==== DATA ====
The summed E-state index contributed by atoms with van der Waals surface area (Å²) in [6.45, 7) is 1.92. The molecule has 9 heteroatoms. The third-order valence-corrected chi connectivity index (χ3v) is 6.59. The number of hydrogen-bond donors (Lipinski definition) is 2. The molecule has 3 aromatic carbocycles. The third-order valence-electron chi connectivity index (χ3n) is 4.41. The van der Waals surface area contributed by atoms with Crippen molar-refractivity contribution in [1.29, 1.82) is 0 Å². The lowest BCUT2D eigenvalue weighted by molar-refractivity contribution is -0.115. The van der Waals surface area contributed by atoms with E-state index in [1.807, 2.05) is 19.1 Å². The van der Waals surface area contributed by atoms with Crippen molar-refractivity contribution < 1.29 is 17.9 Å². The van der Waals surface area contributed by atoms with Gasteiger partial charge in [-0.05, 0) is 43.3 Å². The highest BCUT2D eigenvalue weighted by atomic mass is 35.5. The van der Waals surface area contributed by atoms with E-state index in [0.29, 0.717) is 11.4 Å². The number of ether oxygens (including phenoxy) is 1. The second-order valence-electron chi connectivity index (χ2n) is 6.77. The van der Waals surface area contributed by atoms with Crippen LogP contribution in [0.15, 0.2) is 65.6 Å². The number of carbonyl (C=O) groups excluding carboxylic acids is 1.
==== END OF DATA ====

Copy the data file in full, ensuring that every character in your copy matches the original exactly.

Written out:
The summed E-state index contributed by atoms with van der Waals surface area (Å²) in [6.45, 7) is 1.92. The molecule has 9 heteroatoms. The third-order valence-corrected chi connectivity index (χ3v) is 6.59. The number of hydrogen-bond donors (Lipinski definition) is 2. The molecule has 3 aromatic carbocycles. The third-order valence-electron chi connectivity index (χ3n) is 4.41. The van der Waals surface area contributed by atoms with Crippen molar-refractivity contribution in [1.29, 1.82) is 0 Å². The lowest BCUT2D eigenvalue weighted by molar-refractivity contribution is -0.115. The van der Waals surface area contributed by atoms with E-state index in [1.807, 2.05) is 19.1 Å². The van der Waals surface area contributed by atoms with Crippen molar-refractivity contribution < 1.29 is 17.9 Å². The van der Waals surface area contributed by atoms with Gasteiger partial charge in [-0.05, 0) is 43.3 Å². The highest BCUT2D eigenvalue weighted by atomic mass is 35.5. The van der Waals surface area contributed by atoms with E-state index in [0.29, 0.717) is 11.4 Å². The number of ether oxygens (including phenoxy) is 1. The second-order valence-electron chi connectivity index (χ2n) is 6.77. The van der Waals surface area contributed by atoms with Crippen LogP contribution in [0.15, 0.2) is 65.6 Å². The number of carbonyl (C=O) groups excluding carboxylic acids is 1.